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When the reverend Ted Haggard was outed four years ago, it was in a ball of biblical hellfire—crystal meth! Now Pastor Ted returns with his wife by his side, a new church, and a more open theology. "What happened four years ago was a violation," Glenn Packiam, a New Life ecutive pastor, said when we spoke on the phone last fall.

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Ted is a goofily handsome man with sandy-colored hair that he parts on the side like a 1950s school principal.He's "less broken now," he says, more whole, spiritually and psychologically. But "less broken" doesn't necessarily equal "redeemed." And what he's working to repair may not be the sort of thing that can be fid.Last spring, Ted's eldest son, Marcus, approached me at a conference where I was speaking about a book I wrote on my semester undercover at the Reverend Jerry Falwell's Liberty University.As severance, the church would provide fourteen months' salary for him and Gayle (about $200,000) and assorted other benefits.Ted obediently signed the agreement, but he now believes it was excessively harsh treatment for a family in the midst of a major crisis—especially since, well, isn't providing mercy for sinners sort of "You've got to understand, Kevin, people are, at their cores, hateful," he says, rising to stamp out the fire's embers and go to bed.He was never a homophobe, either, he says, and though he supported a 2006 amendment outlawing gay marriage in Colorado, he was also in favor of a ballot measure that would have extended domestic-partner benefits to same-sex couples.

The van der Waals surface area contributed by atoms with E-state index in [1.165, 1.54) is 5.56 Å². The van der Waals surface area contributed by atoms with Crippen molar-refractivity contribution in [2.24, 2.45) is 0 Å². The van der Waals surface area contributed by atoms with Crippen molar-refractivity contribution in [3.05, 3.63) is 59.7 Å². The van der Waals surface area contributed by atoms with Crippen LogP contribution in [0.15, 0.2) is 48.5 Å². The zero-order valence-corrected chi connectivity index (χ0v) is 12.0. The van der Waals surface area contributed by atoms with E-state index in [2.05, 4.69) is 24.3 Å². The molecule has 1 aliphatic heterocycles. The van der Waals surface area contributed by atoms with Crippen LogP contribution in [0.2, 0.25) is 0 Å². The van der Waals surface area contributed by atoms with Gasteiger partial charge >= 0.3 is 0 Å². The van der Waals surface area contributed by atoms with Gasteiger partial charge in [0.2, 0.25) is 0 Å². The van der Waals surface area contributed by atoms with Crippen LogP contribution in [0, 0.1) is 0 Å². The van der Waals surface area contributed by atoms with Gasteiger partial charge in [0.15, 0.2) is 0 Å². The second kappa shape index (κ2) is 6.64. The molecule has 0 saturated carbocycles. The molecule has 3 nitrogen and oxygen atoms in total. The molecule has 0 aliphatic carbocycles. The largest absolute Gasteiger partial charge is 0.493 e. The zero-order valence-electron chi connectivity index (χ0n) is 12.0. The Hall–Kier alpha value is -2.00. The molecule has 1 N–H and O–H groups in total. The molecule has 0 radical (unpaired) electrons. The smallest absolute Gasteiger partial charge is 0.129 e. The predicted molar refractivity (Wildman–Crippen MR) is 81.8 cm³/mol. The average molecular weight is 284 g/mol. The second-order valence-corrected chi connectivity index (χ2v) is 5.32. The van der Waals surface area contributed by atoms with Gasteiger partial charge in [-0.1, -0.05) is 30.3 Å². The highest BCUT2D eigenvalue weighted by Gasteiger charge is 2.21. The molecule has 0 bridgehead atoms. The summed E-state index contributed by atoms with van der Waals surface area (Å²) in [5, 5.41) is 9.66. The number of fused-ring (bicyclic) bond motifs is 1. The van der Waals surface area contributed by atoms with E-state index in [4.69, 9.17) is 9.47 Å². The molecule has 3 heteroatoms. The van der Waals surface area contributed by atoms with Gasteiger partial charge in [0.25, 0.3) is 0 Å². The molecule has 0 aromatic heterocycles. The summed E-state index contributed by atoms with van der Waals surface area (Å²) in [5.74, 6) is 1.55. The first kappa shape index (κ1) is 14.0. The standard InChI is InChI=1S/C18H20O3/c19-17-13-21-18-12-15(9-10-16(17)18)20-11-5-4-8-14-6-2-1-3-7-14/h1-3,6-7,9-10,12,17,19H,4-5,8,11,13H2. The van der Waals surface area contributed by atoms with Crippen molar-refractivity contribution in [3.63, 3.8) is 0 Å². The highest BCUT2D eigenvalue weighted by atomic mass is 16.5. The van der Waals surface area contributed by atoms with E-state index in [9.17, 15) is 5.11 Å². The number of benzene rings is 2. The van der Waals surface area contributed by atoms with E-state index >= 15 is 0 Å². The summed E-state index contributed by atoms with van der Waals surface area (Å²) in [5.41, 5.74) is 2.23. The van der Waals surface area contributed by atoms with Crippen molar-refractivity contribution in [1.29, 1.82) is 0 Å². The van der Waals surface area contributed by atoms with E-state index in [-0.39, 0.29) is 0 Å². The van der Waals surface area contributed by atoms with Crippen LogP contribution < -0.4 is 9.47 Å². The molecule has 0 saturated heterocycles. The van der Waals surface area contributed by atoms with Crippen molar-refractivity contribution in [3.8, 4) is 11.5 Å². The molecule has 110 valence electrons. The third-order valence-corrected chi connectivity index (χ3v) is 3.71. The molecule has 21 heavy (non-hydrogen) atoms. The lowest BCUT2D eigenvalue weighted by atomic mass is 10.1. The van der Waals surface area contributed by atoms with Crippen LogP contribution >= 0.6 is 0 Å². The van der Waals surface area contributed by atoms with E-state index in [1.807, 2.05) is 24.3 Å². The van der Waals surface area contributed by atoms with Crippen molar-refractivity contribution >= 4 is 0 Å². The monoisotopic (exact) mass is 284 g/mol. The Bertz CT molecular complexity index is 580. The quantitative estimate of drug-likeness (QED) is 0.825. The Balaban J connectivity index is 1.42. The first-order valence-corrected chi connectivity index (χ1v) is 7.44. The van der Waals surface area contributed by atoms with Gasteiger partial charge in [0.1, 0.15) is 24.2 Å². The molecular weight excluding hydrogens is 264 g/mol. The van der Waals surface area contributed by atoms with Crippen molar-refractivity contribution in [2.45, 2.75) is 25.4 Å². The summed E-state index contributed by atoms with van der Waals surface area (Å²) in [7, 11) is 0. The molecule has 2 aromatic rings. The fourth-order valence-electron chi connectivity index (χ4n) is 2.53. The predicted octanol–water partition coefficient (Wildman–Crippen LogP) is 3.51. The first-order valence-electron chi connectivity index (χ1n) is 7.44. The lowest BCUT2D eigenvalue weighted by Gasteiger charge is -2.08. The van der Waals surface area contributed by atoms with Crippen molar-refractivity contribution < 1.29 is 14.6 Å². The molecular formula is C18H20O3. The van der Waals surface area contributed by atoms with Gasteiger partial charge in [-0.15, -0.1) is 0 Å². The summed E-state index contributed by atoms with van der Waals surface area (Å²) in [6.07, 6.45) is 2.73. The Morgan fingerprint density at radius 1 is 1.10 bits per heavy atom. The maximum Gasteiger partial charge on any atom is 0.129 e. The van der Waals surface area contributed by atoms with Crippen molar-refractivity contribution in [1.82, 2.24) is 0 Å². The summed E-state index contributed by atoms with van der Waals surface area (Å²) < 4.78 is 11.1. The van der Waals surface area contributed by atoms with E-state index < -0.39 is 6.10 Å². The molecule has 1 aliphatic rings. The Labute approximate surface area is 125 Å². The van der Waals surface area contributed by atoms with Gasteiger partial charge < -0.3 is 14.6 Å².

But Ted's true sore spot, the thing that drains the life from his voice, is the way he and Gayle were treated by their church in the wake of the scandal.

A few months later, I called Ted to ask if he would be open to letting me meet with him.

He was wary, but after consulting Gayle, his wife of thirty-two years and the closest thing he has to a publicist, he agreed to let me visit.

"We're starting to do the things we did before, because we're getting a grip on life again."The air is colder up here than in Colorado Springs, and we huddle around the fire as Ted delivers a series of autobiographical mini-sermons about his childhood in rural Indiana and his time at Oral Roberts.

He loved school, even though he now realizes "it was where I was taught that I could pray through my issues instead of getting real help." He tears up talking about this stuff, though he says everything makes him cry these days.

"Here I was, feeling like I'd wasted my life," Ted says.